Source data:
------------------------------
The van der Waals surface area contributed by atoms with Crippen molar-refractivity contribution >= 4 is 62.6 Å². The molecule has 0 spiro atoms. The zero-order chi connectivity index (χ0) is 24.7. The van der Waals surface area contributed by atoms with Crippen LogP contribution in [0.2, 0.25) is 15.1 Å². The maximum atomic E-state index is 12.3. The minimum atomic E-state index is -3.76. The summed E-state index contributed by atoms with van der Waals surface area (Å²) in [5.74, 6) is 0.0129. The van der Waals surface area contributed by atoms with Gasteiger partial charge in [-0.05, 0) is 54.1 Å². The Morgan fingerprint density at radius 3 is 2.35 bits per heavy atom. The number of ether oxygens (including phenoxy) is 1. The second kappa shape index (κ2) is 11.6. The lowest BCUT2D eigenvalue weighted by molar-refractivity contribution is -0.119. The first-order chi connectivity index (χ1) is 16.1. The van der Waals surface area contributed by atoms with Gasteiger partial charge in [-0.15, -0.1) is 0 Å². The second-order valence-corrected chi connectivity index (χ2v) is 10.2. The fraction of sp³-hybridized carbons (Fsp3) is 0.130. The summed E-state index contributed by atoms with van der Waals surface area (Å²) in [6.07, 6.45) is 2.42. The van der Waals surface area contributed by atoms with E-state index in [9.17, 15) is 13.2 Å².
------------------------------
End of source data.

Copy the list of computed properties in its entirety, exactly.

The van der Waals surface area contributed by atoms with Crippen molar-refractivity contribution >= 4 is 62.6 Å². The molecule has 0 spiro atoms. The zero-order chi connectivity index (χ0) is 24.7. The van der Waals surface area contributed by atoms with Crippen LogP contribution in [0.2, 0.25) is 15.1 Å². The maximum atomic E-state index is 12.3. The minimum atomic E-state index is -3.76. The summed E-state index contributed by atoms with van der Waals surface area (Å²) in [5.74, 6) is 0.0129. The van der Waals surface area contributed by atoms with Gasteiger partial charge in [-0.05, 0) is 54.1 Å². The Morgan fingerprint density at radius 3 is 2.35 bits per heavy atom. The number of ether oxygens (including phenoxy) is 1. The second kappa shape index (κ2) is 11.6. The lowest BCUT2D eigenvalue weighted by molar-refractivity contribution is -0.119. The first-order chi connectivity index (χ1) is 16.1. The van der Waals surface area contributed by atoms with Gasteiger partial charge in [-0.15, -0.1) is 0 Å². The second-order valence-corrected chi connectivity index (χ2v) is 10.2. The fraction of sp³-hybridized carbons (Fsp3) is 0.130. The summed E-state index contributed by atoms with van der Waals surface area (Å²) in [6.07, 6.45) is 2.42. The van der Waals surface area contributed by atoms with E-state index in [9.17, 15) is 13.2 Å².